Like many vehicles in the Yakima Valley, Kelly McTee’s has tinted windows.

Part of it is to show off the work he does at his Aftermath Custom Auto in Yakima, but there are personal reasons for it as well, such as privacy and comfort.

“When it’s 100 degrees in Yakima, you want that heat rejection,” McTee said. “It protects the interior from cracking and fading.”

But there’s a trend toward extending tinting to the front windshield of the car, one that Yakima-area window tint installers say they won’t do, nor endorse.

“It’s our guys’ job to let you know it’s not safe,” said Gerardo Altamirano, owner of America’s Window Tint and Graphics.

And Yakima police are also reminding people through social media that it is an illegal practice that can cost violators almost as much as a tint job on their car.

“School started a little while ago, and we need to remind people that there are regulations for this,” said Lt. Chad Stephens with the Yakima Police Department.

While police say driver visibility is a major concern, law enforcement also considers it an officer-safety issue. Police are vulnerable when they can’t see into a vehicle during a traffic stop.

For those looking to use tinting to cut down on heat inside the car, installers say there’s a perfectly legal way to tint a front window to do that without sacrificing visibility.

Under Washington state law, dark window tinting is allowed on all but the windshield, and the tinting must allow at least 24 percent of the light striking it to pass through. The law does allow some transparent tinting on the top part of the windshield, but only down to where the AS-1 mark is on the window, or about six inches.

There are exceptions for motor homes, ambulances, hearses and multi-passenger vehicles for darker privacy tints, but only on windows behind the driver’s position.

The law also allows medical exceptions, but those must be accompanied by a doctor’s prescription, said Jake Macias, owner of Jake’s Custom Window Tinting and Graphics.

And even then, they can’t cover the entire windshield, Yakima Police Sgt. Jim Moore said.

“The thought with the law is, if you need it to be dark, you can wear sunglasses,” Moore said.

Stephens said officers carry devices that allow them to measure how much light passes through a window to determine if it is legal.

Macias, who has been tinting windows for 40 years, said there are benefits to darkening some windows on a car. Along with keeping the inside cooler and less prone to sun damage, tinting can also provide some added security, he said.

“If you want to conceal that you are a traveler or a vendor with a little SUV or multipurpose vehicle, it gives you that privacy,” Macias said.

McTee said it could also deter a vehicle burglar, by making it hard to see what’s inside the car at night.

But recently, there’s been an increase in completely tinted windshields. Moore and Yakima County sheriff’s Sgt. Scott Swallow said they have both noticed it.

In an Oct. 22 post on the YPD’s Facebook page, the department reminded people that it’s illegal and carries a $139 fine. In comparison, tinting a vehicle can run between $150 and $400, McTee said.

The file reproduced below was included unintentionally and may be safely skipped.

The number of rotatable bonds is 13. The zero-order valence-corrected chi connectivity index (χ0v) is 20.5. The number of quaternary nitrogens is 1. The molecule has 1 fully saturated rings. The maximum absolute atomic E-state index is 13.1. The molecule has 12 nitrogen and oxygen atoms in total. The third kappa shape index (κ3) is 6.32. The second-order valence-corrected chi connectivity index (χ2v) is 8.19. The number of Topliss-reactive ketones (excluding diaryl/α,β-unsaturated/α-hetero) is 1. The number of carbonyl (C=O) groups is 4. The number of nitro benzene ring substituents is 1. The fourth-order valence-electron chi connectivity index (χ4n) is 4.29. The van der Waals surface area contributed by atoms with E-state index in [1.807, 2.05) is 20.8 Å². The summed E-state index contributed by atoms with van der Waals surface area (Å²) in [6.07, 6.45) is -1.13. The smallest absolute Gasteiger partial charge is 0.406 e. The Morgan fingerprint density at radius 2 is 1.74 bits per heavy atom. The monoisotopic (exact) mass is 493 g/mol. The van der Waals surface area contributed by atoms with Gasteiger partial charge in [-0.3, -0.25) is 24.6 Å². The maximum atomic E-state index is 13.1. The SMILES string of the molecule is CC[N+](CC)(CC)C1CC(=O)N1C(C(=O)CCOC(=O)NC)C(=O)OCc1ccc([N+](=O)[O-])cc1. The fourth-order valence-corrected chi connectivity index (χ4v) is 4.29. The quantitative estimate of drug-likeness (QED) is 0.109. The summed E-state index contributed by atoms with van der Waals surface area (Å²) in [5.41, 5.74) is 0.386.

Altamirano said he noticed the trend toward tinted windshields starting two years ago, and he gets customers coming into his shop wanting the same thing because they like how it looks.

But Altamirano and his employees tell those customers that they are not going to do it, partly because it’s illegal, and partly because it makes it harder for drivers to see at night.

“If we do a dark tint on the windshield, at night they are going to get glare,’ Altamirano said. “They can’t see through it at night.”

When someone asks for illegal tinting, Altamirano has a paper that customers can read outlining both the legal and safety arguments against tinting windows.

He’s also made it a part of his advertising, noting in a radio spot that he won’t tint windshields.

Another part of the law requires installers to affix a sticker either to the car post or somewhere near the driver’s window stating to what degree the windows are tinted and by which company. It’s a part of the law that Swallow said often gets ignored.

“I have yet to see anyone who’s done it,” Swallow said.

McTee said he doesn’t do it because his customers don’t want it, seeing it as advertising for the tinting company.

Macias and Altamirano said there are special tinting materials that can legally be used on windshields. They are designed to block mostly infrared and ultraviolet wavelengths of light, which eliminates a significant portion of the heat coming in, while permitting most visible light to pass through.

While installers say they won’t tint windshields, it does not deter people from doing it themselves. Macias said he cannot police what someone will do if they buy tinting material from him and take it home.

If people object to the law, they should seek a referendum instead of illegally tinting their windows themselves, Macias said.

Reach Donald W. Meyers at or on Twitter: donaldwmeyers, or